Word Count 405
The tree was set in the great room. Tonight, they would decorate it. They, his family, together, home for their first Christmas.
There’d been trees before, but this was the first time is so many years these ornaments had been unpacked. He’d brought them from the attic. There weren’t many; a few Catherine had brought with her, others he’d purchased with Maria at his side. He picked up the string of delicate silver bells. They’d delighted his toddler; he’d run by the tree and set the string of bells tinkling. But now it seemed time had corroded the bells and stilled the tiny clappers. But a little polish and at least they’d shine on the tree for the first time in many years.
At first, Johnny was hesitant about what he was supposed to do to decorate a tree; there’d been no such ritual in his life in Mexico. But a few cups of spiked eggnog, his family, the laughter, and he found the spirit to hang the ornaments and strings of popcorn Teresa had strung.
Johnny picked up the string of silver bells, a memory of holding them whispering to him.
“Murdoch, these were on our tree,” Johnny said, a look of wonder lighting his face.
“Yes, they were.” Murdoch felt his heart catch; that Johnny remembered something from so long ago, that he remembered something of Lancer, was a gift Murdoch hadn’t expected. “They don’t jingle anymore, but still pick up the light.”
Johnny gently placed the string on bells on the tree, just at the height to brush them as he walked past the tree.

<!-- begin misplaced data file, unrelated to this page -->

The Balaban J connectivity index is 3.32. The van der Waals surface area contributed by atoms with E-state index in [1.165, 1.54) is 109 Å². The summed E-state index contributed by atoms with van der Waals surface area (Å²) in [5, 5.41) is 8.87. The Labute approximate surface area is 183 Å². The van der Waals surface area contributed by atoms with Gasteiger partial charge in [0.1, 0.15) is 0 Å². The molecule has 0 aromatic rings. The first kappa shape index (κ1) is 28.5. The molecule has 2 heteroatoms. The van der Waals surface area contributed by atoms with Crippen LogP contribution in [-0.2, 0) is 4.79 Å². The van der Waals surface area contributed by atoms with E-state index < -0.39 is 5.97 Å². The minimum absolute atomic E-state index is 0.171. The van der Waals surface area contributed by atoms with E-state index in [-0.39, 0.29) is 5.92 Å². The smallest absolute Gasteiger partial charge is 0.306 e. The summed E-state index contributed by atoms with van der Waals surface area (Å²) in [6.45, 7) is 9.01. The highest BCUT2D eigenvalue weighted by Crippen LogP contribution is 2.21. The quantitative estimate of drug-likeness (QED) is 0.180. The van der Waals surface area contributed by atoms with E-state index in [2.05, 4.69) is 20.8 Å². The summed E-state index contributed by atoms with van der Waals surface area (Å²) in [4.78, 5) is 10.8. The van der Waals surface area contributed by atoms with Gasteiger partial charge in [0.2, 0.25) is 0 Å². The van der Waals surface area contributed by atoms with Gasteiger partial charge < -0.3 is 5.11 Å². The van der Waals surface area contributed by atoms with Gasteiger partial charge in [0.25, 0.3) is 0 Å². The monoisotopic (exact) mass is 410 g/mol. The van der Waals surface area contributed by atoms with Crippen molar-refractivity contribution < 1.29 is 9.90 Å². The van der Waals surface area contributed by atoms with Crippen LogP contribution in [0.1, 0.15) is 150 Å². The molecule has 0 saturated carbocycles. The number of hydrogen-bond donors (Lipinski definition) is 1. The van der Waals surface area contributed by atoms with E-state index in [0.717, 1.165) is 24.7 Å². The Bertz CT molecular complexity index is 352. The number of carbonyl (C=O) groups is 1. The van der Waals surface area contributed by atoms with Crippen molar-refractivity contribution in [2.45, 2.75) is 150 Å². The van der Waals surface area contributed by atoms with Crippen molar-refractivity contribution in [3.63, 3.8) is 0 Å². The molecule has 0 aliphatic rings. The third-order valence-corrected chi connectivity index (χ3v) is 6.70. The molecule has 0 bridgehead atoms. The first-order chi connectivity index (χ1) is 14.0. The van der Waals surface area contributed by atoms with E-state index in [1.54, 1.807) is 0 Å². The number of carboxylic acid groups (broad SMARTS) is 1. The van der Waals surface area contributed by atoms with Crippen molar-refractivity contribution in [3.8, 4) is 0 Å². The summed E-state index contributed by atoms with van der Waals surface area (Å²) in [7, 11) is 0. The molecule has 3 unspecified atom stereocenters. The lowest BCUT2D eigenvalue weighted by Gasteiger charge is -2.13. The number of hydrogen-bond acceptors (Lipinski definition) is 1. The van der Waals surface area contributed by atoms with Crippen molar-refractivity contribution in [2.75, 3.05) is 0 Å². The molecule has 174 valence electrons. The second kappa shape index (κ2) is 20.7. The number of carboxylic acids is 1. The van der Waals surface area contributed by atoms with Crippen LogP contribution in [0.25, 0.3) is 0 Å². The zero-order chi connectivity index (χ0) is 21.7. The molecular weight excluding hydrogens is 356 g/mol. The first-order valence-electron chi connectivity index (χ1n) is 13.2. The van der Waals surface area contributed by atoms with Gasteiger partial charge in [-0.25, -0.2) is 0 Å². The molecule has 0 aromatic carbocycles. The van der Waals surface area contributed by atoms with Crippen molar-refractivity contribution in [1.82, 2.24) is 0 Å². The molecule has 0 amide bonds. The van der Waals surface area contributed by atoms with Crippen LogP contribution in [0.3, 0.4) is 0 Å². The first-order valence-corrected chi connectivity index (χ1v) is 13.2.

The tree was trimmed, the delicate blown glass ornaments shining in the light of the fire, the silver bells twinkling. Murdoch told stories of each of the ornaments Catherine had brought with her from Boston and of picking out decorations with Maria. He sat in his chair by the fire and watched his children ready the house for Christmas. They laughed and talked into the night.
“I don’t know about the three of you, but I’m going to turn in.”
Murdoch rose from the chair.
Johnny stood and stretched by the fire.
“The tree looks good, Murdoch.” And as he walked past the tree, he brushed the silver bells, and they chimed, the sweet musical sound the echo of years past, the sound of the holidays to come.
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4 thoughts on “Silver Bells by Christine”
Sweet and well-written.
Again that you for commenting. I think this story may have been in response to a Christmas challenge. You may have guessed that Anderson’s “The Little Match Girl” was the inspiration – but this story has a happy ending.
I enjoyed reading this again, Christine. Thanks for sharing it with us. Terri
Sweet that Johnny remembered something from his childhood.